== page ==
The Job Hunter

By Rabbi Mordechai Kruger

Have you heard the one about the fish that didn’t know it was extinct? If not, shame on you, because you didn’t read last week’s article. There was a funny-sounding fish, the coelacanth, that everybody thought was extinct. Turns out the fish is out there and doing just fine.

The mirror image of that case would be something that is extinct, or nearly so, yet everybody thinks is still around. It is so present in people’s minds that they see it almost everywhere. The species that I’m thinking of is that unloved creature, the salesman.

Of all the possible occupations that my clients want to talk about, the one that many don’t want to be is the salesman. Just about everyone can describe him in detail: he’s wearing loud, unfashionable clothes, he drips insincerity, and he sells worthless junk. Often he’s associated with used cars, but many people see him in just about every sales position. Collecting his commissions only when he closes the deal, he’ll do just about anything to make the sale. And no matter how many true sales professionals they meet, people looking for a career are afraid of becoming the salesman. Whether by a negative experience, a cultural stereotype, or pure imagination, they’ve been sold an image that drives too many people away from what could be a career opportunity.

My imaginary client, Beryl Klein, is exploring various sales-related careers. Several of them have features that are attractive, given Beryl’s background, skillset, and goals. But insurance just seems too scary. The lack of a concrete object to sell, the whole idea of “I’m selling you this but I hope you never need it,” the idea of making a call to a complete stranger and inducing him to think about all of the calamities that could befall him, just conjures up the image of the too-slick salesman. Beryl wants none of it. But if he’s been sold that awful image, it’s my job to unsell him.

It is striking that among all the people whose jobs have been threatened by online selling, insurance agents remain safe. There are books, websites, and trainers of all kinds helping new insurance professionals to get started and succeed. No one I’ve found has predicted the profession’s demise. And the strongest reason for this is also the reason why Beryl might find insurance a rewarding profession.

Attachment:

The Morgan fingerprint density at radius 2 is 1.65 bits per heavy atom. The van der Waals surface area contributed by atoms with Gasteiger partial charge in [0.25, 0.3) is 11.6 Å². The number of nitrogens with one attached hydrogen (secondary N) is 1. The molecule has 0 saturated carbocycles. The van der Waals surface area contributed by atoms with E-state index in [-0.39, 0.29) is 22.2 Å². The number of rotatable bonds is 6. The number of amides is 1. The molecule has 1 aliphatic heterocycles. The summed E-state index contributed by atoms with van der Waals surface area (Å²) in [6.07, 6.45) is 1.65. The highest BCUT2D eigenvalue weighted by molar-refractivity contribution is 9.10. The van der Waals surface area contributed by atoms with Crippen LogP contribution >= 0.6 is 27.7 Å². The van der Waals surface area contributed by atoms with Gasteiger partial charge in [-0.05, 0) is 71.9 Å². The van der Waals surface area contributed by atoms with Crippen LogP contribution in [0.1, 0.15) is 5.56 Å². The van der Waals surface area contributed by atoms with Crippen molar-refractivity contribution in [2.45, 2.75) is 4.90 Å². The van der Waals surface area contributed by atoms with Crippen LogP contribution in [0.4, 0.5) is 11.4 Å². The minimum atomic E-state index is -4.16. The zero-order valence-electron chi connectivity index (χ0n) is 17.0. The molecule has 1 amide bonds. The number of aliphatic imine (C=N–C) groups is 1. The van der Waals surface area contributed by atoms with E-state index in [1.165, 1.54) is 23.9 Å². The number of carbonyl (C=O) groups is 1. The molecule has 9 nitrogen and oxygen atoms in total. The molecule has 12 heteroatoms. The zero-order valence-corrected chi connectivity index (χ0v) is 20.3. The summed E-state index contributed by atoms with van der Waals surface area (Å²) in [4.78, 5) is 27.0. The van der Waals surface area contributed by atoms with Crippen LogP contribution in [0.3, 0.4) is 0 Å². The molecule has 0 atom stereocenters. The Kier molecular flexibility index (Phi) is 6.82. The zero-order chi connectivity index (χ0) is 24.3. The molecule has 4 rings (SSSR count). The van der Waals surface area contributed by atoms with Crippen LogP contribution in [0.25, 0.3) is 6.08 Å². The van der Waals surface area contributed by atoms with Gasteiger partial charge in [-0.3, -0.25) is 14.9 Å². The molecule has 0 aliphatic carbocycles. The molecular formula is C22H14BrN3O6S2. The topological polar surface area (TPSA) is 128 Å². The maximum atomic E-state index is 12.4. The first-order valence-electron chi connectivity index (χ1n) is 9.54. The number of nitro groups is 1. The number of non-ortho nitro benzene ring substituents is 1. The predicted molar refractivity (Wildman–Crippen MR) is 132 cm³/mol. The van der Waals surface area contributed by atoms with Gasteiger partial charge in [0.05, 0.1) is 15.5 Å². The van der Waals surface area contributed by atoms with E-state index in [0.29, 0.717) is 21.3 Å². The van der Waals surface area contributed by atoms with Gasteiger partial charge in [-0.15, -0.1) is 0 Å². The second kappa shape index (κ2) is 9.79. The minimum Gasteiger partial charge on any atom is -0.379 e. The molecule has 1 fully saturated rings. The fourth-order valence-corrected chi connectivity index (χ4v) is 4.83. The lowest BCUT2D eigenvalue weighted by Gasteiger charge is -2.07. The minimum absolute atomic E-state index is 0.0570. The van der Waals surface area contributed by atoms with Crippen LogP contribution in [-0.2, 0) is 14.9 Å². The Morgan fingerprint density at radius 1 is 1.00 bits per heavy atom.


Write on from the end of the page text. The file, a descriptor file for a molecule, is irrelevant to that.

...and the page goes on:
Because an insurance policy is completely intangible, the human participation in the process can never be eliminated. Purchasing insurance is an emotion-driven decision, reflecting a person’s long-term commitment to another. If the insurance purchase doesn’t lead to the confidence and peace of mind that the customer seeks, there will be no purchase. That confidence is most often based on a feeling that the agent shares that same level of concern, and that the policy he suggests truly protects what the client holds dear. That trust is a uniquely human connection. Nothing can imitate or replace it.

One of the hardest parts of any sales job, and certainly in insurance, is dealing with all of the noes. Yet successful people not only aren’t deterred by “no,” they thrive on it. They see “no” as a request for more information, an invitation to try harder. There’s a great little book called Go for No that makes this point very well. It tells how a consultant helped an underperforming insurance agency. The agents were convinced that they didn’t have the “pizzazz” to sell effectively. To prove them wrong, he took several of the weakest salesmen, practiced a particularly weak sales pitch (“You don’t want to buy insurance, do you?”), and approached people at a terrible time, knocking on doors between 5:30 and 7:30 p.m. Result? Their sales skyrocketed. Because the key is the human connection, the confidence. In many cases, the very fact that there was a human face at the door saying words that led them to think about how insurance might protect their loved ones was enough to start the process.

I have repeatedly recommended To Sell Is Human by Daniel Pink. Every client that reads it finds valuable insight regarding the way that selling is interwoven into so much that we do, in ways that we don’t recognize or expect. With Pink’s guidance, we can also unsell that hurtful image of the salesman, allowing ourselves to see the honest broker of quality goods and services as a vital resource that deserves our welcome and respect. v

Rabbi Mordechai Kruger is the founder and director of Pathways to Parnassa, an organization providing job-search and career coaching to our community. He can be reached at


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